تغییر "بلپارک و محله" : یکپارچگی اقتصادی، رکود اقتصادی و جمعیت شناسی تغییریافته منطقه "سن دیگو" پس از هشت سال
|کد مقاله||سال انتشار||مقاله انگلیسی||ترجمه فارسی||تعداد کلمات|
|51260||2012||8 صفحه PDF||سفارش دهید||محاسبه نشده|
Publisher : Elsevier - Science Direct (الزویر - ساینس دایرکت)
Journal : City, Culture and Society, Volume 3, Issue 3, September 2012, Pages 219–226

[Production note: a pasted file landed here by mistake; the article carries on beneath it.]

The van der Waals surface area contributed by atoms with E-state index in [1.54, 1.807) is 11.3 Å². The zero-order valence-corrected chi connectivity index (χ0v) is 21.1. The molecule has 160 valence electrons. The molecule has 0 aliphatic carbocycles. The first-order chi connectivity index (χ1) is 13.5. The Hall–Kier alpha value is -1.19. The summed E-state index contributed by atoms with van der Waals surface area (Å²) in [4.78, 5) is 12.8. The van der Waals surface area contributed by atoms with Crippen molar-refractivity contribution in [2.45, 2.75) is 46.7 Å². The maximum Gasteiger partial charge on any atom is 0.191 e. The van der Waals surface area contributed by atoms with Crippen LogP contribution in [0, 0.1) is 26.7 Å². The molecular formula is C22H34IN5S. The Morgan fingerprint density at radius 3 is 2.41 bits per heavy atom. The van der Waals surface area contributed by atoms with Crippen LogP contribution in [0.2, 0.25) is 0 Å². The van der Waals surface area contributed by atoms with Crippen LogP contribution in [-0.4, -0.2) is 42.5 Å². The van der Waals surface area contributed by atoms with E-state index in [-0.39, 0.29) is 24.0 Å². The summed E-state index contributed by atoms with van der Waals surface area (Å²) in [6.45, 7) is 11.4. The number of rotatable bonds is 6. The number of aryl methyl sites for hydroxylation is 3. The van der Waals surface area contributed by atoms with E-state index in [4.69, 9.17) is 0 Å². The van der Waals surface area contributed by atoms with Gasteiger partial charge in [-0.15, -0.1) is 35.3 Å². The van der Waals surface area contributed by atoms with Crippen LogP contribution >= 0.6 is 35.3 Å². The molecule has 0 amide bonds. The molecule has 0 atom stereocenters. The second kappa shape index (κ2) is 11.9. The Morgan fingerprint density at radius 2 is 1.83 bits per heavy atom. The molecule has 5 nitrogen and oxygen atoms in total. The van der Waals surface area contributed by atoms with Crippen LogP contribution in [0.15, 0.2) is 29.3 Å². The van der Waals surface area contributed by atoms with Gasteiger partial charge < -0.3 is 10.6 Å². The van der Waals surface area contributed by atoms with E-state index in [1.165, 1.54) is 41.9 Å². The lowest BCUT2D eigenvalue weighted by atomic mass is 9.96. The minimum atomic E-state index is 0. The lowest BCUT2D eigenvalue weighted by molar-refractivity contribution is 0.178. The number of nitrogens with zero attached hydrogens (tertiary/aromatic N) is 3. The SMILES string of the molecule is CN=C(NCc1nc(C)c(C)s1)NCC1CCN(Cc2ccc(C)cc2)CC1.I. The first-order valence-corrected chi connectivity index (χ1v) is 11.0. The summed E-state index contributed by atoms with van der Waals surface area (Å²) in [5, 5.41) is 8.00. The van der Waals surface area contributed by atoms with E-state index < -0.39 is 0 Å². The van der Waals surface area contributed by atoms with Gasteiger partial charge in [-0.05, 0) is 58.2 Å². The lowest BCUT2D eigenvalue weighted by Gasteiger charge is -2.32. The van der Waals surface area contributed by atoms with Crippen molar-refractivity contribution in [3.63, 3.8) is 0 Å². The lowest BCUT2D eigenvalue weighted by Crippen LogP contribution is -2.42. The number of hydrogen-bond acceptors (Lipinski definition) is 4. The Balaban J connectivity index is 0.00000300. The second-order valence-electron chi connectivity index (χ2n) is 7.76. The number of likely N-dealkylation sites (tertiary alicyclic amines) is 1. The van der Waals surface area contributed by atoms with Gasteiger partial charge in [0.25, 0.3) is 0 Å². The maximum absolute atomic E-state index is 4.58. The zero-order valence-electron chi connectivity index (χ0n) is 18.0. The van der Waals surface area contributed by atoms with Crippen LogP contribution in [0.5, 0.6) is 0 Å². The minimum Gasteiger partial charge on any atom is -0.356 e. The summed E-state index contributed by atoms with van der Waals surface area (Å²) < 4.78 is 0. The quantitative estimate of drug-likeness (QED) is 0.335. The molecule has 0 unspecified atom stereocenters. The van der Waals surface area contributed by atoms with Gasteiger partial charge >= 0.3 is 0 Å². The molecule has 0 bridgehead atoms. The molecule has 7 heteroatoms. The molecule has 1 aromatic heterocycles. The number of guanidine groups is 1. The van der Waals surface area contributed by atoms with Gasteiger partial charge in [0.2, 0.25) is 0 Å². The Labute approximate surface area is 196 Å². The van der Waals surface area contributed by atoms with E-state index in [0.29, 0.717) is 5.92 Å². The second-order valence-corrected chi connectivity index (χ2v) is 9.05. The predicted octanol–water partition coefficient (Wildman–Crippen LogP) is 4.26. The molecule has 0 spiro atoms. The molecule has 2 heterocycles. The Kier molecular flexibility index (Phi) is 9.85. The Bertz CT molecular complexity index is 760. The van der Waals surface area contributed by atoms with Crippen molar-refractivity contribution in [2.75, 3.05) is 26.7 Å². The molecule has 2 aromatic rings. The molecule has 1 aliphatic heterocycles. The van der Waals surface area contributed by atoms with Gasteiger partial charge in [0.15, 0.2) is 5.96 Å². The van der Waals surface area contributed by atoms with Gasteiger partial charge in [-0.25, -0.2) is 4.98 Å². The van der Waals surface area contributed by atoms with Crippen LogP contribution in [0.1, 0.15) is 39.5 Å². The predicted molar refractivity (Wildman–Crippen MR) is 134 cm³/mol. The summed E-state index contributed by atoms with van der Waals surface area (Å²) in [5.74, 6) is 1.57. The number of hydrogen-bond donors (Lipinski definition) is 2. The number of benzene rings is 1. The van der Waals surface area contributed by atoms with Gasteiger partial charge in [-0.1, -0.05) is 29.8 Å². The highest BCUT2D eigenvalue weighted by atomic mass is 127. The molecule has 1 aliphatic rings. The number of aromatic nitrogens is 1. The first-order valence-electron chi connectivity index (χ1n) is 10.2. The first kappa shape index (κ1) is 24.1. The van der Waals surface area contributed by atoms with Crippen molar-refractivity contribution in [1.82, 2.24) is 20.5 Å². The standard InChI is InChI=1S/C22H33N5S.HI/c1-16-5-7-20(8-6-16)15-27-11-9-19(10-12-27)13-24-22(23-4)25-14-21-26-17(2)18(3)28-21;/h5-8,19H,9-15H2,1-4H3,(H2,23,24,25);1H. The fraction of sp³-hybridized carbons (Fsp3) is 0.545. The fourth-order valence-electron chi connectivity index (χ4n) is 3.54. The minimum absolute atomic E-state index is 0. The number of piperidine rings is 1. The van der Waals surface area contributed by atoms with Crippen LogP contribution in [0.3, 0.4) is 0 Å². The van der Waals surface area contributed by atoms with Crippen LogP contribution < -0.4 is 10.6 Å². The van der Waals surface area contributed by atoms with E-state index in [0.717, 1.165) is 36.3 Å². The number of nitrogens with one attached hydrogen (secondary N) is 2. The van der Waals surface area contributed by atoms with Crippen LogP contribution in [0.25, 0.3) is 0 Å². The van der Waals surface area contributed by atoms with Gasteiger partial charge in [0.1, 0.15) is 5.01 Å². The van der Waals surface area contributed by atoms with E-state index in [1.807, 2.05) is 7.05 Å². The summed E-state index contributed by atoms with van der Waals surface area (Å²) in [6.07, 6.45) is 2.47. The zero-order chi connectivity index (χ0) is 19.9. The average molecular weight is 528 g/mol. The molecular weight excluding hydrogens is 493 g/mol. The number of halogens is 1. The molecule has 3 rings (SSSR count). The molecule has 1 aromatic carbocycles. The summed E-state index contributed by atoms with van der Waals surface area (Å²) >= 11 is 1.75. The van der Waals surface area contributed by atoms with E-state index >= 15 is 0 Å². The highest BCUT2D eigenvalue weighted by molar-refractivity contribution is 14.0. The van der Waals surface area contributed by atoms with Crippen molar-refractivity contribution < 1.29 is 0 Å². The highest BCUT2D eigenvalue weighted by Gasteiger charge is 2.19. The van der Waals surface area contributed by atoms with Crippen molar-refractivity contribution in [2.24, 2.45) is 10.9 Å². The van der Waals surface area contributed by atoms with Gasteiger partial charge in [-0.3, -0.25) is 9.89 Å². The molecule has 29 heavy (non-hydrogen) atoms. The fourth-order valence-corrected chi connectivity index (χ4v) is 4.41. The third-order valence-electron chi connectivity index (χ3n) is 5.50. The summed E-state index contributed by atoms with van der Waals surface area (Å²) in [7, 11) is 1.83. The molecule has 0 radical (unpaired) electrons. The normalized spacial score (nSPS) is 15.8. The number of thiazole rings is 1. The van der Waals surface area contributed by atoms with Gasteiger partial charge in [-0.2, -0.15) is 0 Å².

In the 1990s the owner of the San Diego Padres and San Diego entered into a partnership for the building of a new ballpark. The public sector invested $209 million and the team spent $187.1 million and retained all revenues from the new facility. At first blush this might seem like the typically imbalanced public/private partnership with the public sector spending more than the team and the ballclub getting to keep all of the revenues. What made this deal unique, however, was that the team owner also guaranteed that $487 million in new real estate development would occur near the ballpark adhering to a plan approved by the City that would create a new downtown neighborhood that included amenities and elements specified by San Diego. Despite this guarantee criticisms included fears of gentrification and that the development would merely replace what would have happened elsewhere. Those issues have been analyzed elsewhere. This article focuses on (1) the extent to which a new neighborhood was populated and sustained; (2) the creation of an economically integrated neighborhood; (3) the ability of the Ballpark District to attract young well-educated individuals as well as older higher income residents, and (4) the ability of the new neighborhood to protect property values during the recession. The data analyzed suggest that an economically integrated neighborhood has been created with property values that remained relatively stable during the recession. In addition, the neighborhood has attracted a large number of highly educated workers with few demands for public services.